Attention all shipping! Enjoy these shipping forecast products – rain or shine
The popularity of Jane’s shipping forecast painting shows just how deeply this daily poem to the weather around our islands is embedded in us. You may have read that it recently even won an award from the British Cartographic Society.
The words “And now the Shipping Forecast, issued by the Met Office on behalf of the Maritime and Coastguard Agency…” mean something magical to so many of us. And sometimes having art on your walls just isn’t enough… so Jane just had to make it the centrepiece of her venture into creating beautiful and useful items for the home.
Jane says “Attention All Shipping is my favourite painting of everything I’ve done, so of course, I love the entire range of shipping forecast goodies! I find it hard to choose which I like best of the tea towels, aprons (sold out!), coasters, mugs and greetings cards so here I am holding as many of them as I can!”
These British-made items make a unique addition to any home, as well as being colourful, unusual gifts. They’re also educational – do you know where South Utsire is?
So here’s my quick guide to the products (with some handy facts about the Shipping Forecast thrown in!):
“Shannon: South veering west later, 5 to 7. Rough or very rough. Rain, showers later.” The shipping forecast gives the sea area, followed by wind direction and strength on the Beaufort Scale, the state of the sea, the precipitation or weather and then visibility. Changes in wind direction are expressed as ‘veering’ (clockwise) or ‘backing’ (anticlockwise).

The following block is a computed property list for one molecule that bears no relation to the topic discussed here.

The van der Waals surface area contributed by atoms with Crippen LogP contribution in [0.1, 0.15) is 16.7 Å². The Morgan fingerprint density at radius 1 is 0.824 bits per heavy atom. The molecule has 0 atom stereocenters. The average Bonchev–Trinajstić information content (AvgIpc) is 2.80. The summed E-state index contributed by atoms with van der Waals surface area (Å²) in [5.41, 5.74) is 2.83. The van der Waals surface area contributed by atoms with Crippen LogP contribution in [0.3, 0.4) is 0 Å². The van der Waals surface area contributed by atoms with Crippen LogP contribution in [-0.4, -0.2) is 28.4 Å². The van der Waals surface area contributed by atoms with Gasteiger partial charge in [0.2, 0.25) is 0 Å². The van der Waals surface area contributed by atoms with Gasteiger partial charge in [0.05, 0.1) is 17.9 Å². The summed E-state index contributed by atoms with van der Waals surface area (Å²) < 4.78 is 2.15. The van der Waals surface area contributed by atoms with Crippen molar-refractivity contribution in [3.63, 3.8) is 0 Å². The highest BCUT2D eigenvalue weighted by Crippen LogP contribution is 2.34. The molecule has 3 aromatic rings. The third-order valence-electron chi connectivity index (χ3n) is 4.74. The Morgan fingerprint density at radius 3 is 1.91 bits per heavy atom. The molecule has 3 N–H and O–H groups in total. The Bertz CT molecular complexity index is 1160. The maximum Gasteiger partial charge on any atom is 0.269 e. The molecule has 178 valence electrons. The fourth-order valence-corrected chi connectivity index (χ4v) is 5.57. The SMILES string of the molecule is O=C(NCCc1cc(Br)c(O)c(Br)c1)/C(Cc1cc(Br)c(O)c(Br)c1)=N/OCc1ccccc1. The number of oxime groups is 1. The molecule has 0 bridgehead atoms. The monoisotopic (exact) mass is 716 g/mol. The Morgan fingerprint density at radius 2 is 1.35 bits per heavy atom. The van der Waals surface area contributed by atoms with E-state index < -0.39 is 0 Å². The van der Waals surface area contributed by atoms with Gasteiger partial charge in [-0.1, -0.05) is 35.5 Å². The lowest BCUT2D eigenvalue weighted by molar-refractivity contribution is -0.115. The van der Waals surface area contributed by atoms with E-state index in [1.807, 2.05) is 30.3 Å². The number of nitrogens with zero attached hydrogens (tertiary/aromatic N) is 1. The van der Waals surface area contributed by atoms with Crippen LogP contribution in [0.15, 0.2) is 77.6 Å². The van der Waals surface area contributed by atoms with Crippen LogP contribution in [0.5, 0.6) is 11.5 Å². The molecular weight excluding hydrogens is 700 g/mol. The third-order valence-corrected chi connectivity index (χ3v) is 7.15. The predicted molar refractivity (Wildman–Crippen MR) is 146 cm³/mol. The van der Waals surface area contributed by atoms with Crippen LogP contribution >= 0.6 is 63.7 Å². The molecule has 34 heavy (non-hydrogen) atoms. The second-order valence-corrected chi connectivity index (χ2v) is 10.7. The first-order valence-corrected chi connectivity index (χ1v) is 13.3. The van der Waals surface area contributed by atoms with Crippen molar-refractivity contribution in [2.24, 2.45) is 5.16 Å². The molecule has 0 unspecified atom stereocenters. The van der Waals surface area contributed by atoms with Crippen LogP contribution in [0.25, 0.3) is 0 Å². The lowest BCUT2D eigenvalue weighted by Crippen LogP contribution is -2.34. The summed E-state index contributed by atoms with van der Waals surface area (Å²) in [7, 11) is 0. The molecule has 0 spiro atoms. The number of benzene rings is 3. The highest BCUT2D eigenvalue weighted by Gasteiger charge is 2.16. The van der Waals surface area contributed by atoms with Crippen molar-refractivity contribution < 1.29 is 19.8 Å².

No matter how wet things get in the kitchen, Jane’s mum Janet makes sure it’ll be ‘fair later’ with the Shipping Forecast tea towel.
So in the spirit of the Shipping Forecast, I’ll keep it brief and let the very first purchaser of the Shipping Forecast mug do the talking: “I never miss a single broadcast and now whilst listening to my favourite broadcast I’m able to enjoy lashings of tea in a fabulous new mug. Happy days!”
The Shipping Forecast has a long history. In 1861 Vice-Admiral Robert FitzRoy (formerly captain of the Beagle on Darwin’s famous voyage) introduced a warning service for shipping in February 1861, using telegraph communications. It has been broadcast by radio since 1911, suspended only during the two World Wars. In 2002 the area previously known as Finistere was renamed Fitzroy.
Astonishingly, the original painting ‘Attention all shipping‘ was sold before Jane had even finished it, but if you think the wall is the best place for it you can get large prints suitable for framing – it’s what we have on our wall!
Did you know that HM Coastguards broadcast a ‘mini’ shipping forecast? They are a similar format and use the same terminology as the Met Office one on the BBC, but the information is usually just for the area covered by the Coastguard Centre broadcasting it.
Everybody loves the Shipping Forecast, so why not keep a stock of Shipping Forecast greetings cards?
Discover how Jane made the painting.